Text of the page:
Genius and Lust: A Journey Through the Major Writings of Henry Miller
In that overbearing but fertile treatise, The Anxiety of Influence, Harold Bloom tells us that “strong poets” get that way by implicitly diminishing the great predecessors who most threaten to intimidate them into silence. To be a powerful writer one must first be a misreader, exaggerating or inventing a weakness in the forebear that calls for the remedy of one’s own gestating work. But despite all his swerving, an insecure writer may remain unconvinced of his right to exist. As an instance, Bloom cites Mailer: “any reader of Advertisements for Myself may enjoy the frantic dances of Norman Mailer as he strives to evade his own anxiety that it is, after all, Hemingway all the way.”
True enough for the Mailer of the 1950s. Now, however, Mailer seems far less preoccupied with Hemingway than with another figure, Henry Miller, who became important to him well after his formative period was over. And Mailer treats Miller with an empathy and a magnanimity that seem quite opposite to the Bloomian author’s struggle to get out from under. Given Bloom’s suspicion of efforts to deny influence, I imagine he would be reluctant to close the case of Mailer and Hemingway on the basis of this distracting evidence. The canny thing to say would be that Mailer’s homage to Miller is an indirect way of exorcizing Hemingway, the undead; one writer, a harmless decoy, is overpraised with all the generosity that must still be withheld from the other.
A more straightforward and plausible interpretation would be that Hemingway, after his suicide in 1961 and the subsequent revelations about his long nervous debility, is no longer the towering authority of masculine style for Mailer or for anyone else. Our fictive prose in general has turned away from the clipped and bittersweet Hemingway manner and has become loose, expansive, fantastic—in short, Milleresque; and Mailer in particular has positively courted Miller’s stylistic guidance since the early Sixties. Now in Genius and Lust he goes out of his way to mark the change in allegiance:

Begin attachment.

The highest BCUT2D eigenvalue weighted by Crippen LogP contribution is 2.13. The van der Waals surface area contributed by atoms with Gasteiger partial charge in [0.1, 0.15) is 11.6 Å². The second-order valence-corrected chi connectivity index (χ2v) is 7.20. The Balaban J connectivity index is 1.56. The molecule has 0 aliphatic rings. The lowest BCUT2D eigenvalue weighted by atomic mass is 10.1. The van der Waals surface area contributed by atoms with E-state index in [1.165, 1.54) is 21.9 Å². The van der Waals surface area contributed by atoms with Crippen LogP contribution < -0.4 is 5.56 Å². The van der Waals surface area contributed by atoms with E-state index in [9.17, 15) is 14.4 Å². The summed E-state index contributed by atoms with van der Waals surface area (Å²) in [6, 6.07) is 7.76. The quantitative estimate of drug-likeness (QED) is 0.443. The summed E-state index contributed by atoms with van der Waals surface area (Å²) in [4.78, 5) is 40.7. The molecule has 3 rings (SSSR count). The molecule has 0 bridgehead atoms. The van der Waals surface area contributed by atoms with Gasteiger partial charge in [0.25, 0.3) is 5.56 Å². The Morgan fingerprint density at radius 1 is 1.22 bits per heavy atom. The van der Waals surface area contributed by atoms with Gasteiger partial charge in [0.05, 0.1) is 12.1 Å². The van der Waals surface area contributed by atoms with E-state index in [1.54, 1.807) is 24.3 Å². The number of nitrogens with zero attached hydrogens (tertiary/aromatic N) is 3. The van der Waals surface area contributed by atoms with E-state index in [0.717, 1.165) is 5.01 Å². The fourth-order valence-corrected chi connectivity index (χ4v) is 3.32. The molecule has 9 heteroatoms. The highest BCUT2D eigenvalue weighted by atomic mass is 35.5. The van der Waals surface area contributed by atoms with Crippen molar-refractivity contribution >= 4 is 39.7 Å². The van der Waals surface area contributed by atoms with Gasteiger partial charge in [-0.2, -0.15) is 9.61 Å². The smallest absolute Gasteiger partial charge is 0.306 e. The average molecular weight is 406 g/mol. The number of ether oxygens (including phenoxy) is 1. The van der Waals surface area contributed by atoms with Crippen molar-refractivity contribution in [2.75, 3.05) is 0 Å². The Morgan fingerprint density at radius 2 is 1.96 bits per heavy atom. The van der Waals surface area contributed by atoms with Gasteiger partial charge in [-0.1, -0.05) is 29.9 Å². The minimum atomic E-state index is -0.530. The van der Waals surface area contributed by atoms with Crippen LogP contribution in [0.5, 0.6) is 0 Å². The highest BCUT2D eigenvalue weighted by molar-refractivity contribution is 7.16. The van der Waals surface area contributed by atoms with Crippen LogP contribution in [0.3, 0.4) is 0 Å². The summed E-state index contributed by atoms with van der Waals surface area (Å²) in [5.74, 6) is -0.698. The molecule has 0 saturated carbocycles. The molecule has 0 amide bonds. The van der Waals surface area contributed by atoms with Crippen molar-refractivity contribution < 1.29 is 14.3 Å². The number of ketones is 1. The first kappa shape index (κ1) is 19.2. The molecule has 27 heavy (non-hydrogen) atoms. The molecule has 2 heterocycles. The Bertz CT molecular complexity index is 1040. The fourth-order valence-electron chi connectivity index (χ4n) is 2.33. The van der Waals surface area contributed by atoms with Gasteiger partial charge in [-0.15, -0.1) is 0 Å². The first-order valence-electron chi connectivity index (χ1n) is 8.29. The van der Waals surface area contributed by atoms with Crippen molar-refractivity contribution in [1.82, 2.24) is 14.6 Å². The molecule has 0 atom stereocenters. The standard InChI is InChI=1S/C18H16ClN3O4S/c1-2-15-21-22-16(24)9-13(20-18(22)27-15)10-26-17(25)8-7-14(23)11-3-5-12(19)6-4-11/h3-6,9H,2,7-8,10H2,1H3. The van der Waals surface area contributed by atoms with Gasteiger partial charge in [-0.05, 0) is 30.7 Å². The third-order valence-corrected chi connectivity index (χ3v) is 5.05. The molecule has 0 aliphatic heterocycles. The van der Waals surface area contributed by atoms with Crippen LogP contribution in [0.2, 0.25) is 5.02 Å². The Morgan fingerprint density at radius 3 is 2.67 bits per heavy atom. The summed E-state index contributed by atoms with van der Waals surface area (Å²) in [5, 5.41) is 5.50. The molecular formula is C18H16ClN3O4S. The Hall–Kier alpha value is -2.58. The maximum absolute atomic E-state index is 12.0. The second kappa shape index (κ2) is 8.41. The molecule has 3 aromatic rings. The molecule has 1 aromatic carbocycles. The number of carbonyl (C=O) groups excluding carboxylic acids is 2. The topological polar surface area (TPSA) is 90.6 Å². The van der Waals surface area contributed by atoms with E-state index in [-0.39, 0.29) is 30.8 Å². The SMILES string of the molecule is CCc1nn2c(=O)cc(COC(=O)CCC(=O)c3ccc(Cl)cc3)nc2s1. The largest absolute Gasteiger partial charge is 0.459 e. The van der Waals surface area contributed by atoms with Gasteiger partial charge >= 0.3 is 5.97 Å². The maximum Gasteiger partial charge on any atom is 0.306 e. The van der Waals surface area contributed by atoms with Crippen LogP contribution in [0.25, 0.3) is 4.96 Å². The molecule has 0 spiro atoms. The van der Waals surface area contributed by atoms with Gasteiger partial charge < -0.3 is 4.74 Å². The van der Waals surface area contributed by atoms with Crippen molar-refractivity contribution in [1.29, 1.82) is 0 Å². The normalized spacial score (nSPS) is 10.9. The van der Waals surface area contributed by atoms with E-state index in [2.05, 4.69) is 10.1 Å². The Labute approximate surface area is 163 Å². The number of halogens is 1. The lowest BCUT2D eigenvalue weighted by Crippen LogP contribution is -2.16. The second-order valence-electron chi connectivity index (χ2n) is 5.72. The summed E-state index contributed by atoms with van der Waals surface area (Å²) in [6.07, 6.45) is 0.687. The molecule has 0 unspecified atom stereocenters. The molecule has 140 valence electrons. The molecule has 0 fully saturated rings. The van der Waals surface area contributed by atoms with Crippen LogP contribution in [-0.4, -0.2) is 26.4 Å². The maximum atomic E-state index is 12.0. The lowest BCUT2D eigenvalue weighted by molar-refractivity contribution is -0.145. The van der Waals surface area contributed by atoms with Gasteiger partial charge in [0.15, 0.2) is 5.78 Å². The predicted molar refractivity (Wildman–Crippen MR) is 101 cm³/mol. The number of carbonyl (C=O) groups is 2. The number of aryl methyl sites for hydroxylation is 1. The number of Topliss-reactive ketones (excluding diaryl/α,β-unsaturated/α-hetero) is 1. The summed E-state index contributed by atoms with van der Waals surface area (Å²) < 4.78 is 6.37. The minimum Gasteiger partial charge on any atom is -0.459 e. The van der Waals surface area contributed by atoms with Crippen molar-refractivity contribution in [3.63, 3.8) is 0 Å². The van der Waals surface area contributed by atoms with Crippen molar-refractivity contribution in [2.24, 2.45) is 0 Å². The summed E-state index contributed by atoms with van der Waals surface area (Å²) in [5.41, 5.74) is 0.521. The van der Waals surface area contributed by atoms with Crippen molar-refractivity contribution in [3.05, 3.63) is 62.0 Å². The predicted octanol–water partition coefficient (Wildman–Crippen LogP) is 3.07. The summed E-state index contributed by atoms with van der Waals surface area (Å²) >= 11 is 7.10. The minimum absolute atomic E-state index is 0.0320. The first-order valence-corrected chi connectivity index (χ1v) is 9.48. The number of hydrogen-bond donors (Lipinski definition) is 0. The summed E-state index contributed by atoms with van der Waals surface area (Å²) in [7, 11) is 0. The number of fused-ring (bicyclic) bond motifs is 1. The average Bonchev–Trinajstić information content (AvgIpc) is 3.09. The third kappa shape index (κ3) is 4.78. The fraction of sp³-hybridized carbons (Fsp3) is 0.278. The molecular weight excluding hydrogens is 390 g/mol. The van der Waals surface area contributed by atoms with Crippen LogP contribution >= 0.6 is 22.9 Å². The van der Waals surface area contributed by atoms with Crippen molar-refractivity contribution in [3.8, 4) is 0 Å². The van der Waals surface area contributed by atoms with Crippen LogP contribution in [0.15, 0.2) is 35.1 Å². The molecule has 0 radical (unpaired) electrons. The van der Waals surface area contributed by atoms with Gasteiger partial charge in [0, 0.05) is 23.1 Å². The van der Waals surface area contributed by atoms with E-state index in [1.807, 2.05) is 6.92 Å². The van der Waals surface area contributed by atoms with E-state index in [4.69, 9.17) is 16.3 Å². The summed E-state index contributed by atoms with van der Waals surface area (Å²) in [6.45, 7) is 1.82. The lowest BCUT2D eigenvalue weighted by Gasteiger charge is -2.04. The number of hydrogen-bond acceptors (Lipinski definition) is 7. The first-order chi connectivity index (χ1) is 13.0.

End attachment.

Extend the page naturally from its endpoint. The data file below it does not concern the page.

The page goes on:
The eye of every dream Hemingway ever had must have looked down the long vista of his future suicide—so he had a legitimate fear of chaos. He never wrote about the river—he contented himself, better, he created a quintessentially American aesthetic by writing about the camp he set up each night by the side of the river—that was the night we made camp at the foot of the cliffs just after the place where the rapids were bad.
Miller is the other half of literature. He is without fear of his end, a literary athlete at ease in earth, air or water. I am the river, he is always ready to say, I am the rapids and the placids, I’m the froth and the scum and twigs—what a roar as I go over the falls. Who gives a fart. Let others camp where they may. I am the river and there is nothing I can’t join.
It is clear…
This article is available to online subscribers only.
Please choose from one of the options below to access this article:
Purchase a print premium subscription (20 issues per year) and also receive online access to all all content on nybooks.com.
Purchase an Online Edition subscription and receive full access to all articles published by the Review since 1963.
Purchase a trial Online Edition subscription and receive unlimited access for one week to all the content on nybooks.com.